Implications of Saved Time

While respondents directly identified time savings as a CASI benefit, they also identified the indirect benefits of this time savings. Respondents utilized saved time in two ways. First, the extra time was used to take care of a variety of other household activities (e.g., “Earlier, it used to take the entire day to finish the farm work. Now much time is not required, the work can be done in less time, so in the time saved, I can do household chores and take care of my kids. Since I have time in my hand, I can do other things” R25[f]). Secondly, respondents highlighted an increased opportunity to engage in other income-generating activities (e.g., “This time saved via ZT use can be used in different activities,… I have two cows I can cut the grass for them. I can do many activities now” C4).

Application of Additional Financial Resources

Respondents highlighted savings from reduced production cost due to CASI, and acknowledged the compounding financial benefits (Table 2), such as improvements in the household’s socio-economic condition and changes in lifestyle.


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Table 2. Financial benefits and implications for farmers as experienced through CASI adoption.

Enabling of Crop Diversification

Farmers stated that conventional rice-rice farming systems were being replaced by rice-wheat and rice-maize systems, alongside other income generating crops facilitated via ZT machinery. Farmers expressed that they were growing multiple crops in a year and had been changing the cropping cycle that was previously dominated by paddy (e.g., “Earlier, we did not cultivate any crop other than paddy. Now, we are getting wheat in between. This is a new profit that we are generating” [C25]). Farmers also expressed that CASI provided them with options to cultivate crops that yielded higher profits (e.g., “I grow maize the most…The income in the maize is better. We don’t earn that much from other crops” [S19]). In addition, some farmers also practiced intercropping in their CASI plots and opted for crops with a high market value (e.g., “Sometimes we grow some coriander or spinach or other leafy vegetables with maize in some area to sell it in the market” M4).

Improved Social Status

Other farmers also learned from respondents who were early adopters of CASI and were in touch with institutions delivering agricultural information (e.g., “They take advice from me quite frequently. That is because I go to the agriculture development office and research farm… After taking information from there, I am able to tell a lot of people about it”[M34]). This change has led to an increased status in the community and communal respect for farmers practicing CASI (e.g., “I am viewed a little differently in the eyes of the people [who learn ZT from me]… there is a change in my status” R25[f]).

Gendered Implications

The extra time due to the shift to CASI gave some women the opportunity to implement other livelihood activities in the saved time (e.g., “As an educated person, I teach privately. Also, I’m in the school committee. In the meetings, I go and give suggestions…. this was not possible earlier because, before [in conventional farming], when I went to the field, I didn’t return until five in the evening. Now, I can finish the 4 h work in 2 h” J2[f]). Women’s workload and on-farm activities were identified by other respondents as considerably reduced, allowing them to use their leisure time as they liked (e.g., “There are cows, goats, ducks, and hens, I take care of them and feed them…I did this earlier just as I am doing now, but now it is more comfortable for me. I can relax and take more rest after farming. This relaxation time was not there [before CASI]” R34 [f]).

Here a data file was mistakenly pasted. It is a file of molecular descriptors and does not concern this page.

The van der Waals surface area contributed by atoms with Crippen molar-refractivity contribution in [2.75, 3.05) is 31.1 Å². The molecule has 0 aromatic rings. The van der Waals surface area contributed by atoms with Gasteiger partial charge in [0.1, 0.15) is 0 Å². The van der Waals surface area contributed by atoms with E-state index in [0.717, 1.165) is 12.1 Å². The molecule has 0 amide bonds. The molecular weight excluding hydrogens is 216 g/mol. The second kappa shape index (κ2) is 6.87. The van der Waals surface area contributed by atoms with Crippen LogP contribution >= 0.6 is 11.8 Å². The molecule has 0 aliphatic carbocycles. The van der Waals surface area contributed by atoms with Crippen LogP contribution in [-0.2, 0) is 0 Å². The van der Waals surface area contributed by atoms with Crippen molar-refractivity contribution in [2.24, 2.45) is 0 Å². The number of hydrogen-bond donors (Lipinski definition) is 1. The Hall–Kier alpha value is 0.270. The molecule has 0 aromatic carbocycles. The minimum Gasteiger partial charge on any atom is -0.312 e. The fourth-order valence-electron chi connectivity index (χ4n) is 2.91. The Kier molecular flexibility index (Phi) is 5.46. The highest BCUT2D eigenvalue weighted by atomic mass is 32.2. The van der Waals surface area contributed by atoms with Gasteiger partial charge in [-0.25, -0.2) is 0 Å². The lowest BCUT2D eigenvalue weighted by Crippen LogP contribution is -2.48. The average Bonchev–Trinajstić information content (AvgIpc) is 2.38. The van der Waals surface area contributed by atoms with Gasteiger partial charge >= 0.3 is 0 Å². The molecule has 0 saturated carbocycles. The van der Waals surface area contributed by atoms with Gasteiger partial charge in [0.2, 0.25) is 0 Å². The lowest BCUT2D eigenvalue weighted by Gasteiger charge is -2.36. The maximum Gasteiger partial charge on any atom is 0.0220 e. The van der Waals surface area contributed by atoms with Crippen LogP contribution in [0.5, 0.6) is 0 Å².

Financial independence also enabled women to address the requirements of their families on their own, thereby contributing to economic empowerment (e.g., “It was difficult before. I could not give money to my sons…But now [after using CASI] whenever they ask, I can take out money they want which wasn’t possible earlier” R10[f]). Women farmers also identified feeling more respected and heard in their communities (e.g., “My experience [after CASI] is that everyone respects me, even if there are old people they get up and give the chair to me to sit” C29 [f]).

Challenges That Were Overcome for Successful Implementation

While respondents experienced various benefits of CASI implementation, they also encountered various challenges that they overcame to continue the use of CASI. This section identifies the issues experienced in CASI implementation and how they were overcome by respondents.

Changes to Stover Management (DmD Level 3–Physical)

Farmers mostly used stover for feeding their livestock (e.g., “Now many people have livestock, and for that, they cut a lot of their stover…I bring stover home to feed the cows” C21). Although farmers believed that retaining stover saved them time and labor (e.g., “We need less laborers and less time in ZT, compared to earlier methods for stover management” C8[f]), they also saw it as a barrier that hampered the operation of ZT machinery (e.g., “ZT requires keeping stover… but this causes trouble in machinery functionality…That is why it is best if we cut most of the stover, otherwise stover will get stuck in the ZT machinery” J16).